Why do VCs get a 1x liquidation preference when investing?
I asked this question on Twitter and got a lot of responses that were actually civil and helpful, which is amazing (for Twitter).
We’ll get to those in a second.
Let’s back up first — what’s a liquidation preference?
In a VC deal, a liquidation preference determines who gets how much in the event that the company liquidates (like via a sale or bankruptcy).
VCs, the preferred shareholders, are prioritized in the event of a payout.
A 1x multiple guarantees the investor will get their full investment paid back before others (like founders and employees) are paid out.
My question: given that VCs make their money on the outliers and it is called “venture” capital, why do VCs get this protection? Is the idea that this aligns incentives in some way?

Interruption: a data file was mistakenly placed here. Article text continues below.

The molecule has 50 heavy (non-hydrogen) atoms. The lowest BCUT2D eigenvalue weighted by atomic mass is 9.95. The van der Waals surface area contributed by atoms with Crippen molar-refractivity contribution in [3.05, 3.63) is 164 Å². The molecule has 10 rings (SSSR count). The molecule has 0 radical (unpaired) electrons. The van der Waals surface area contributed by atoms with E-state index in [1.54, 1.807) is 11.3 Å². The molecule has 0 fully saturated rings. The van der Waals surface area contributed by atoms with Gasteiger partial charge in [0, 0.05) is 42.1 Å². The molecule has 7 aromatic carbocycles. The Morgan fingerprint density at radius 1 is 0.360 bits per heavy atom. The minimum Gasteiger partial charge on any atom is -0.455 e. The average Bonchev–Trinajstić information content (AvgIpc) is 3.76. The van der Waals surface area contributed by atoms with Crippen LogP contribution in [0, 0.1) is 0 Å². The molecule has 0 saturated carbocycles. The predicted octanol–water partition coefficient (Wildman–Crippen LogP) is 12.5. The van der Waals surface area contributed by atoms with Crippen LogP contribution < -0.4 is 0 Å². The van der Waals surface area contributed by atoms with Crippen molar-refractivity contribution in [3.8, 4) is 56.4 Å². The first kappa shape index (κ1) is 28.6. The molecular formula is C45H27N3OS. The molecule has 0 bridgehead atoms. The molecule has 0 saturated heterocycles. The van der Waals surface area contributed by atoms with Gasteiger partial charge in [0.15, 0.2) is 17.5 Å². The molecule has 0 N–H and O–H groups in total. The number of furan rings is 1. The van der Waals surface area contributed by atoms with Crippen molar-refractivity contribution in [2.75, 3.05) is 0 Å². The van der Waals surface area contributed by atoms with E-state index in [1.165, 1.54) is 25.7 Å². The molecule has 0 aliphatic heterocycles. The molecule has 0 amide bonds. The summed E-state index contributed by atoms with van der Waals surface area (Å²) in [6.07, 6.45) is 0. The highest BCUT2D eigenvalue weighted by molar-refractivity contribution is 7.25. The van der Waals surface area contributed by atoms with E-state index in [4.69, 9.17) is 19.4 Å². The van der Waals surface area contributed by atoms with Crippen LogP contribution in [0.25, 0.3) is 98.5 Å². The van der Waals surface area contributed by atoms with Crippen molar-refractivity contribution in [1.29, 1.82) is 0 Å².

Here’s what the tweeps said:
No running away with the $$$: Say you raise $2M on $10M, investor gets 20% and you get 80%. If there’s no preferred, you could shut down the company the day the wire hits and return $0.4M and pocket $1.6M. — Sundeep Peechu, Felicis Ventures
It’s technical: Securities exemption and “cheap” options for employees. VCs can’t purchase non-preferred shares for more than 10% of their fund without destroying their exemption from registering. — Keith Rabois, Founders Fund
Spicy take: Investors taking advantage of the optimism and vanity of founders. — Dave Girouard, Upstart
When reality sets in: In my experience, liquidation stack is not understood or appreciated by early employees with option grants until after the fact. Truly a hard lesson for many that end up with $0 after an exit. — Eric Grafstrom, ExitGuide
Have your own thoughts? LMK.
Still got questions? Check out our VC explainer and the discussion on Twitter.